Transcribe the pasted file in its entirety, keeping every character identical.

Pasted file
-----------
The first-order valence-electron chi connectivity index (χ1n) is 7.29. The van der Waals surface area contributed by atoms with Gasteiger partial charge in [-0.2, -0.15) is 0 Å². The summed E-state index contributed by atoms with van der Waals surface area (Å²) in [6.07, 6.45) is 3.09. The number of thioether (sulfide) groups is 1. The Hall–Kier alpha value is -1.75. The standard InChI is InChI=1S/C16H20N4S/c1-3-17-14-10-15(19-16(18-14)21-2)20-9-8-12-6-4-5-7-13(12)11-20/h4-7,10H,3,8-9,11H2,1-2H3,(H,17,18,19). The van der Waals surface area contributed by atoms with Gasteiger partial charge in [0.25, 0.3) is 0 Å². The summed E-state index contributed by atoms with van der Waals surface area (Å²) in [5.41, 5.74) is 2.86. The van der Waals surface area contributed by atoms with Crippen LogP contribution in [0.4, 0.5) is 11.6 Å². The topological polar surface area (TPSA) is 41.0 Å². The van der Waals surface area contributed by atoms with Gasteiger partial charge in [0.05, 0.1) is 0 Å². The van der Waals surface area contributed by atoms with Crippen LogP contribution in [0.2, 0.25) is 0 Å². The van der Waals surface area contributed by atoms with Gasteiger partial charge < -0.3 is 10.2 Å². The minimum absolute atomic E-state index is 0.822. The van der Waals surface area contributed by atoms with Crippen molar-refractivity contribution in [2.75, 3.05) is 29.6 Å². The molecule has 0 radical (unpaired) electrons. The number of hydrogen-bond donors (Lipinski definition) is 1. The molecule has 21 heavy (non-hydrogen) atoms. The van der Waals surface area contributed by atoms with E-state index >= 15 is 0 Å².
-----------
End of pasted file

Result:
The first-order valence-electron chi connectivity index (χ1n) is 7.29. The van der Waals surface area contributed by atoms with Gasteiger partial charge in [-0.2, -0.15) is 0 Å². The summed E-state index contributed by atoms with van der Waals surface area (Å²) in [6.07, 6.45) is 3.09. The number of thioether (sulfide) groups is 1. The Hall–Kier alpha value is -1.75. The standard InChI is InChI=1S/C16H20N4S/c1-3-17-14-10-15(19-16(18-14)21-2)20-9-8-12-6-4-5-7-13(12)11-20/h4-7,10H,3,8-9,11H2,1-2H3,(H,17,18,19). The van der Waals surface area contributed by atoms with Gasteiger partial charge in [0.25, 0.3) is 0 Å². The summed E-state index contributed by atoms with van der Waals surface area (Å²) in [5.41, 5.74) is 2.86. The van der Waals surface area contributed by atoms with Crippen LogP contribution in [0.4, 0.5) is 11.6 Å². The topological polar surface area (TPSA) is 41.0 Å². The van der Waals surface area contributed by atoms with Gasteiger partial charge in [0.05, 0.1) is 0 Å². The van der Waals surface area contributed by atoms with Crippen LogP contribution in [0.2, 0.25) is 0 Å². The van der Waals surface area contributed by atoms with Gasteiger partial charge < -0.3 is 10.2 Å². The minimum absolute atomic E-state index is 0.822. The van der Waals surface area contributed by atoms with Crippen molar-refractivity contribution in [2.75, 3.05) is 29.6 Å². The molecule has 0 radical (unpaired) electrons. The number of hydrogen-bond donors (Lipinski definition) is 1. The molecule has 21 heavy (non-hydrogen) atoms. The van der Waals surface area contributed by atoms with E-state index >= 15 is 0 Å².